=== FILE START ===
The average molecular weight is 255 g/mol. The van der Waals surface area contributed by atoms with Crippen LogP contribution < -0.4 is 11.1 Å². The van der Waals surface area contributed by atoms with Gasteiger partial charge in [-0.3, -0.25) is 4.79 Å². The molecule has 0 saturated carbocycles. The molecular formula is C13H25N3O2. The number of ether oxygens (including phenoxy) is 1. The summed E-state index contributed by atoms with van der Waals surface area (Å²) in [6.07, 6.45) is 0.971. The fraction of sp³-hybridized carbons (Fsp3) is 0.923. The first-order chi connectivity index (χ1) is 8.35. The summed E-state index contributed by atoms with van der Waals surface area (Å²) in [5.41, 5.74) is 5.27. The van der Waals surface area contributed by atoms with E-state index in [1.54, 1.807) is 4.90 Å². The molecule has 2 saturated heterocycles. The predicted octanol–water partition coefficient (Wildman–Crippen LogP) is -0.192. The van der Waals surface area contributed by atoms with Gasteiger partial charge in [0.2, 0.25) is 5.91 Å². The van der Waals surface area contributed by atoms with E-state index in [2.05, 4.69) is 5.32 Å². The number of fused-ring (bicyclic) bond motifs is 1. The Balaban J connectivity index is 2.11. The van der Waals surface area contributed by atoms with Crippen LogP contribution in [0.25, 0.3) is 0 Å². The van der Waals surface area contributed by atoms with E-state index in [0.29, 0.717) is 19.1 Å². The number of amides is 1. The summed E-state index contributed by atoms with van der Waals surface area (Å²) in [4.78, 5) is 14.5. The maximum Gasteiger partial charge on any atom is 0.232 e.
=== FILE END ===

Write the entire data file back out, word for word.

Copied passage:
The average molecular weight is 255 g/mol. The van der Waals surface area contributed by atoms with Crippen LogP contribution < -0.4 is 11.1 Å². The van der Waals surface area contributed by atoms with Gasteiger partial charge in [-0.3, -0.25) is 4.79 Å². The molecule has 0 saturated carbocycles. The molecular formula is C13H25N3O2. The number of ether oxygens (including phenoxy) is 1. The summed E-state index contributed by atoms with van der Waals surface area (Å²) in [6.07, 6.45) is 0.971. The fraction of sp³-hybridized carbons (Fsp3) is 0.923. The first-order chi connectivity index (χ1) is 8.35. The summed E-state index contributed by atoms with van der Waals surface area (Å²) in [5.41, 5.74) is 5.27. The van der Waals surface area contributed by atoms with E-state index in [1.54, 1.807) is 4.90 Å². The molecule has 2 saturated heterocycles. The predicted octanol–water partition coefficient (Wildman–Crippen LogP) is -0.192. The van der Waals surface area contributed by atoms with Gasteiger partial charge in [0.2, 0.25) is 5.91 Å². The van der Waals surface area contributed by atoms with E-state index in [2.05, 4.69) is 5.32 Å². The number of fused-ring (bicyclic) bond motifs is 1. The Balaban J connectivity index is 2.11. The van der Waals surface area contributed by atoms with Crippen LogP contribution in [0.25, 0.3) is 0 Å². The van der Waals surface area contributed by atoms with E-state index in [0.29, 0.717) is 19.1 Å². The number of amides is 1. The summed E-state index contributed by atoms with van der Waals surface area (Å²) in [4.78, 5) is 14.5. The maximum Gasteiger partial charge on any atom is 0.232 e.